Thirty years ago, I was working in a large publishing company for a weekly magazine, and I had recently started writing a new column about small groups. One afternoon I was in the men’s room when the publisher, an older guy who had also been a church leader, walked up next to me and started asking me questions about small groups. He was skeptical, and I didn’t exactly feel like talking. But he asked me an interesting question: “What’s to keep these small group Bible studies from becoming just a sharing of ignorance?”
People of his generation were used to adult Sunday school where a teacher instills knowledge to a class. Discussion-based small groups were different—and somewhat frightening for many. Ordinary people sharing with one another the truths of Scripture—along with stories of groups that went off the rail—led some to investigate, as our publisher did, and others to excoriate.
I believe the publisher’s question was a good one, for which we should have good answers.
How do you make sure the group Bible study you are leading is—well, biblical? How can you assure, as much as possible, your group discussion around God’s Word is true to Scripture … that your discussion goes in the direction of biblical truth rather than personal opinion, poor interpretation of the text, a secular worldview of participants, or other issues that take Bible studies off track?
These are important questions, whether you are in a group, lead one, or oversee groups in a church. With that in mind, I am developing a series of several posts intended to help groups study the Bible in accordance with the truth. This is intrinsic in the mission of Small Group Leadership: “to equip ordinary people to courageously lead extraordinary small groups.”
As Christian leaders, we have a significant responsibility to God’s Word. The apostle Paul encouraged his leader in training Timothy with these words: “Do your best to present yourself to God as one approved, a worker who does not need to be ashamed and who correctly handles the word of truth” (2 Timothy 2:15, my emphasis). That doesn’t mean a small group leader must be a Bible scholar, but I do believe it means you should be continually growing in your knowledge and understanding of God’s Word by reading and studying it regularly and diligently. I believe it’s less important how much you know, and more important how much you love God’s Word. We must start with the attitude of the psalmist: “Oh, how I love your law [a sentiment he expressed four times in this one psalm]! I meditate on it all day long” (Psalm 119:97). When we love God’s Word and meditate on it constantly, we will also know it well enough to lead a God-honoring, truth-centered discussion of Scripture."When we love God's Word and meditate on it constantly, we will also know it well enough to lead a God-honoring, truth-centered discussion of Scripture." Click To Tweet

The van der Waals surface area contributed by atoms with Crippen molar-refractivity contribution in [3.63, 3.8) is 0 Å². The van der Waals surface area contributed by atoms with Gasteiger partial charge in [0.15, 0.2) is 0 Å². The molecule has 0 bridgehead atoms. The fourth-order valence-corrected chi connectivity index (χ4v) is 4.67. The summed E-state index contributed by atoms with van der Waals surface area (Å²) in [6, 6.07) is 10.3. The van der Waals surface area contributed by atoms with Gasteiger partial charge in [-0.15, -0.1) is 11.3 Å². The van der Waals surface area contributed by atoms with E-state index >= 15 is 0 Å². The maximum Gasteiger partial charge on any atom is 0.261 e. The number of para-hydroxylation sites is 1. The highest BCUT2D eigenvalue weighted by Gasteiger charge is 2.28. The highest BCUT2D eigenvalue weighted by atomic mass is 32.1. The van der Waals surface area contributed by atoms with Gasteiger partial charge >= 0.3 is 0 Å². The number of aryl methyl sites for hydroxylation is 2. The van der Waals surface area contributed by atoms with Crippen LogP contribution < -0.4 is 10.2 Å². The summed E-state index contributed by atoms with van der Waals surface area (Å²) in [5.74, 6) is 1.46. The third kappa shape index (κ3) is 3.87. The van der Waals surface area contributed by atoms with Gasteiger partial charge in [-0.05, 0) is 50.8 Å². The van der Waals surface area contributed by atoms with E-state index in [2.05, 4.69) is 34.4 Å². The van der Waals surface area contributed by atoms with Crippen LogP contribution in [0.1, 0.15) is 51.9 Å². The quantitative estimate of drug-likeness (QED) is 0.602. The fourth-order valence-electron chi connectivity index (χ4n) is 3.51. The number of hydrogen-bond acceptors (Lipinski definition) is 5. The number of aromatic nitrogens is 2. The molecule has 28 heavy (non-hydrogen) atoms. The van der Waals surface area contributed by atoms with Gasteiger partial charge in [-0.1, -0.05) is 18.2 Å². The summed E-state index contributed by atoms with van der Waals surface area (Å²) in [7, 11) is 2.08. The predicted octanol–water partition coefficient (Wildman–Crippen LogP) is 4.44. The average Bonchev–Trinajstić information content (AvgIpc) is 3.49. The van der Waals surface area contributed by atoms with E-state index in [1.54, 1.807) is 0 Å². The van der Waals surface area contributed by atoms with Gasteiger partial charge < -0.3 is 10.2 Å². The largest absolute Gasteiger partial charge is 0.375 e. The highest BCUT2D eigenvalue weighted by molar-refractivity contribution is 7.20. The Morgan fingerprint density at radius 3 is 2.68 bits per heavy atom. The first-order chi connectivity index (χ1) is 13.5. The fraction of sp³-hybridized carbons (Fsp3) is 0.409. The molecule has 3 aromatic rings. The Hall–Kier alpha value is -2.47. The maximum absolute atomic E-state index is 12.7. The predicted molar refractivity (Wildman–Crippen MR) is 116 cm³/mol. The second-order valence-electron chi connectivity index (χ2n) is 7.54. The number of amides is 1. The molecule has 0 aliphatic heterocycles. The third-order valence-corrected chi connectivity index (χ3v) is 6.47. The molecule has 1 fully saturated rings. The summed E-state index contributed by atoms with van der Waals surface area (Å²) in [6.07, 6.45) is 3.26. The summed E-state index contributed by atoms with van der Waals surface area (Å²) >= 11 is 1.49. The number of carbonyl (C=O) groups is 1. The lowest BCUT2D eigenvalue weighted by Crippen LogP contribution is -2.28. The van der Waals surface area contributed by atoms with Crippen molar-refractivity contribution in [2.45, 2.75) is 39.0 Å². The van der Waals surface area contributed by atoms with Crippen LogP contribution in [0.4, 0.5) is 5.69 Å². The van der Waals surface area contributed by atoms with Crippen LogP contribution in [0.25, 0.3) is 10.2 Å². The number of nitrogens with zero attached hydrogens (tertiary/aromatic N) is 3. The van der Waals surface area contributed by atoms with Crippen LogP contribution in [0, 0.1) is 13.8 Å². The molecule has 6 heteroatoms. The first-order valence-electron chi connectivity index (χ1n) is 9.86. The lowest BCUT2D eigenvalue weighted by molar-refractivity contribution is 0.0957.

God’s Word is truth (John 17:17 and many other Scriptures), so as Christian leaders we are also responsible for teaching truth—that is, to correctly handle the word of truth. Unfortunately, however, many people exchange the truth about God for a lie (Romans 1:25) and they “turn their ears away from the truth and turn aside to myths” (2 Timothy 4:4). In fact, “the time will come,” said the apostle Paul, “when people will not put up with sound doctrine. Instead, to suit their own desires, they will gather around them a great number of teachers to say what their itching ears want to hear” (2 Timothy 4:3). That time has come.
We must be devoted to truth!
The January/February 2023 issue of Christian Standard will focus on the topic of “truth.” (I serve as editor of Christian Standard.) I believe this topic is vital for our faith, our mission, and the future of the church. In his article in this issue, Mark Moore points out that in John’s gospel, the word Truth almost always refers to Jesus, what he said or did. “For a Christ follower, Truth must be relational, not merely propositional,” says Moore. “It is not a fact or formula one can read from a book or even hear from a sermon. It is a person with whom we have a relationship. We don’t stand for the truth; we stand with the Truth.”
In his article, Mark Scott put it this way: “If one loves the truth of God, then one will live the truth of God. The choice is ever on the horizon. Living God’s truth is a daily challenge; temptation always exists to supplant God’s truth with a more convenient truth in our lives.”
So yes, we want our group studies to be full of grace and truth (just as Jesus was, and we are his body). But we also want to be sure our groups are embodying that truth—living it out in and through our Christ-centered community.
Over the next several weeks, I’ll give you several principles and tips for leading a group study based on the truth of God’s Word. We’ll talk about the role of the Holy Spirit, the importance of a biblical worldview, how to develop better interpretation skills and keep the Scriptures we’re studying in context, how we can better prepare, what we should (and should not) study and how we should approach it, and the role of our individual time spent with God in all this.
I’m hoping this series will be helpful and will prompt spirited discussion among us … so long as that discussion is true to Scripture.
More resources for leading small group Bible study discussions.